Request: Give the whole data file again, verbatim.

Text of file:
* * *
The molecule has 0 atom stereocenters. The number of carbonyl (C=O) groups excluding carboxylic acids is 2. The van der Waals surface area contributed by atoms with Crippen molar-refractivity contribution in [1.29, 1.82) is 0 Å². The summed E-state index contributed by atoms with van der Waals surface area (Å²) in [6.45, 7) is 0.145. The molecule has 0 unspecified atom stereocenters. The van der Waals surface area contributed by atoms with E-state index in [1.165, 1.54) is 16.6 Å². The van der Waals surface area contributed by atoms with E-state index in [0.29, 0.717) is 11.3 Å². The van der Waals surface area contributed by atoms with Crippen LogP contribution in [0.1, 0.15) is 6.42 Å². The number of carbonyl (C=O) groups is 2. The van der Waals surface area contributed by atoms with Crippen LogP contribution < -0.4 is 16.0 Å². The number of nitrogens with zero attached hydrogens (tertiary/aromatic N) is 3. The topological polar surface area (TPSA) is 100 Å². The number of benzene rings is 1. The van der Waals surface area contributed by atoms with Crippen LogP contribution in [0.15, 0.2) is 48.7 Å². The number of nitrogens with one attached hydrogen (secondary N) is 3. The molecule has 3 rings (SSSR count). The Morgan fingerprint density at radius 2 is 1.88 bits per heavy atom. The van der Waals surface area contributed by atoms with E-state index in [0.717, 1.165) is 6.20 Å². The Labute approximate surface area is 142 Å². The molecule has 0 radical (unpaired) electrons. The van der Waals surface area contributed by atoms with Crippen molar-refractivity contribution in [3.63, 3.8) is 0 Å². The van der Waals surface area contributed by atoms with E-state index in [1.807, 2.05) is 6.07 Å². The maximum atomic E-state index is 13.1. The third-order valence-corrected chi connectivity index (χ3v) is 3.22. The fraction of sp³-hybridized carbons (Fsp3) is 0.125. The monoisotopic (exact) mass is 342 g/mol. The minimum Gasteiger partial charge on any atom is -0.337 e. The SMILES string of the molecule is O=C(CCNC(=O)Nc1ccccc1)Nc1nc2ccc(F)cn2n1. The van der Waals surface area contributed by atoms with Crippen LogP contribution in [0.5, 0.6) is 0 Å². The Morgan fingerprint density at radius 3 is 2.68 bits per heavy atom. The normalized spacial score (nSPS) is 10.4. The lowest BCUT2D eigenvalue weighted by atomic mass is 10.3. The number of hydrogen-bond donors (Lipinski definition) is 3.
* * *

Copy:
The molecule has 0 atom stereocenters. The number of carbonyl (C=O) groups excluding carboxylic acids is 2. The van der Waals surface area contributed by atoms with Crippen molar-refractivity contribution in [1.29, 1.82) is 0 Å². The summed E-state index contributed by atoms with van der Waals surface area (Å²) in [6.45, 7) is 0.145. The molecule has 0 unspecified atom stereocenters. The van der Waals surface area contributed by atoms with E-state index in [1.165, 1.54) is 16.6 Å². The van der Waals surface area contributed by atoms with E-state index in [0.29, 0.717) is 11.3 Å². The van der Waals surface area contributed by atoms with Crippen LogP contribution in [0.1, 0.15) is 6.42 Å². The number of carbonyl (C=O) groups is 2. The van der Waals surface area contributed by atoms with Crippen LogP contribution < -0.4 is 16.0 Å². The number of nitrogens with zero attached hydrogens (tertiary/aromatic N) is 3. The topological polar surface area (TPSA) is 100 Å². The number of benzene rings is 1. The van der Waals surface area contributed by atoms with Crippen LogP contribution in [0.15, 0.2) is 48.7 Å². The number of nitrogens with one attached hydrogen (secondary N) is 3. The molecule has 3 rings (SSSR count). The Morgan fingerprint density at radius 2 is 1.88 bits per heavy atom. The van der Waals surface area contributed by atoms with E-state index in [0.717, 1.165) is 6.20 Å². The Labute approximate surface area is 142 Å². The molecule has 0 radical (unpaired) electrons. The van der Waals surface area contributed by atoms with Crippen molar-refractivity contribution in [3.63, 3.8) is 0 Å². The van der Waals surface area contributed by atoms with E-state index in [1.807, 2.05) is 6.07 Å². The maximum atomic E-state index is 13.1. The third-order valence-corrected chi connectivity index (χ3v) is 3.22. The fraction of sp³-hybridized carbons (Fsp3) is 0.125. The monoisotopic (exact) mass is 342 g/mol. The minimum Gasteiger partial charge on any atom is -0.337 e. The SMILES string of the molecule is O=C(CCNC(=O)Nc1ccccc1)Nc1nc2ccc(F)cn2n1. The van der Waals surface area contributed by atoms with Crippen LogP contribution in [0.5, 0.6) is 0 Å². The Morgan fingerprint density at radius 3 is 2.68 bits per heavy atom. The normalized spacial score (nSPS) is 10.4. The lowest BCUT2D eigenvalue weighted by atomic mass is 10.3. The number of hydrogen-bond donors (Lipinski definition) is 3.